Abdul-Khaleq Abdullah: The Qatari Shura Council is “purely masculine,” as is the case with the Kuwaiti National Assembly | A homeland tweeting outside the flock


Emirati academic Dr. Abdul Khaliq Abdullah, advisor to Abu Dhabi Crown Prince Mohammed bin Zayed, commented on the Qatari Shura Council elections, which ended the day before yesterday, and the results and names of the winners were announced.

While Abdul-Khaleq Abdullah considered the Qatari Shura elections a positive and joyful step, especially that participation reached 65%, he criticized and said that the Qatari Council is purely patriarchal, as is the case of the Kuwaiti National Assembly.

Adviser to Ibn Zayed Abdul Khaliq Abdullah

And Ibn Zayed’s advisor continued in his tweet, which was monitored by (Watan): “The Emir’s decision to appoint 15 members may contribute to what was spoiled by the popular vote.”

He concluded his tweet by saying: “Democracy will remain incomplete without a women’s presence, and there is nothing wrong with a quota system in a conservative society to fix the distortion.”

Qatari Shura Council elections

The committee supervising the Shura Council elections in Qatar had officially announced the results of the first entitlement for the Prime Time Zone to choose their representatives in the Shura Council for the first time in the country’s history.

Read also: Hamad bin Jassim comments on the Shura Council elections, and this is what he said about confidence, pride and arrogance

The committee supervising the Shura Council elections in Qatar revealed that the participation rate reached 63.5%, and the official results of the first legislative elections in the country were followed.

Criticisms of the Emirati academic Abdul Khaliq Abdullah

The Emirati academic’s tweet sparked controversy among his followers, to which one of the activists responded, denouncing: “This is the choice of the Prime Time Zone, meaning the Prime Time Zone do not understand what they know who is nominated. Respect democracy and freedom of choice, whatever the outcome.” And then they held elections and talked about the Qatar elections.”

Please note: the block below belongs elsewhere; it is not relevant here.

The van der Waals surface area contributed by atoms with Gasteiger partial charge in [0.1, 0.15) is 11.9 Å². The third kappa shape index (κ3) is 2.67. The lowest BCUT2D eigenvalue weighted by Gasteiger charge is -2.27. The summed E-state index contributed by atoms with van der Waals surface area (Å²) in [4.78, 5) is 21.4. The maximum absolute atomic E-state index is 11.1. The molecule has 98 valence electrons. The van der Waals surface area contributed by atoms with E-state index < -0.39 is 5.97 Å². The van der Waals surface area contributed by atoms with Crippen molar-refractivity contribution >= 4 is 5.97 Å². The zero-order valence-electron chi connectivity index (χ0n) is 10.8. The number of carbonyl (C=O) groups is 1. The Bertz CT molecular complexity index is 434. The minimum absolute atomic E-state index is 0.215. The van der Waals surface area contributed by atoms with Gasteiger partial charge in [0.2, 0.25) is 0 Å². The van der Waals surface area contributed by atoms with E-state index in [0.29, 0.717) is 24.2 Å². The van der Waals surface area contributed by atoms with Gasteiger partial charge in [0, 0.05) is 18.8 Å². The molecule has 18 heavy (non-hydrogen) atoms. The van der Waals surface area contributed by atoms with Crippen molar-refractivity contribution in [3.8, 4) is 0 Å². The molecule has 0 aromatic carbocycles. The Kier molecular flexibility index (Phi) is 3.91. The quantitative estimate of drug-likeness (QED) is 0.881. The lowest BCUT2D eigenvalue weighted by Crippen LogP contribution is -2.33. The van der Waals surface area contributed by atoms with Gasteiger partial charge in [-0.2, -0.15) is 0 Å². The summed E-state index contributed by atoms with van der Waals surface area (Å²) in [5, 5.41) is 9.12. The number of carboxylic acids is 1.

And without another activist: “It is strange and strange that, like you, neither parliament nor councils talks about democracy.. When they demanded a margin of freedom in local councils, they are trying to overthrow the system and have been fictitiously tried.”

Qatari activist Abdullah Al-Mulla mocked him: “The last person to speak and look at democracy.”

The results of the Qatari Shura Council elections

Major General Majid Ibrahim Al-Khulaifi, head of the committee supervising the elections, announced in a press conference held late on Saturday evening, the names of the 30 winners, not including any of the 28 female candidates.

Later, the Ministry of Interior published a statement regarding the general result of the Shura Council elections – the first session 2021, and congratulated the candidates who won membership in the Shura Council, and wished them success and payment.

Al Murra tribe

It was remarkable in the elections of the Qatari Shura Council, the large presence of members of the “Al-Murra” tribe inside the electoral committees to cast their votes, while activists considered it to be blocking the way for the stalkers and the slanderers, who took advantage of the previous crisis of the tribe.

Shura Council election results

Circulating pictures revealed the wide influx of members of the Qatari Al-Murra tribe to the electoral district No. 16, before opening the polls to cast their votes.

It is noteworthy that Saudi and Emirati parties had tried to exploit the appearance of protest scenes by some members of the “Al-Murra” tribe, last August, for their rejection of some provisions of the new Shura Council elections law, which are related to candidacy and election terms, to demonize Qatar and spread chaos among the citizens there.

With these scenes of the widespread participation of the tribe’s members in this election, “Al-Murra” has blocked the way for the slanderers and stalkers, according to the description of activists.

At the time, the article regarding who had the right to run for candidacy and membership sparked an internal debate, especially for those who did not meet the conditions. Some activists reminded of the two citizenship laws, which were issued in 1961 and 2005. Amid these objections, the Ministry of Interior arrested Prime Time Zone accusing them of publishing “false information.”

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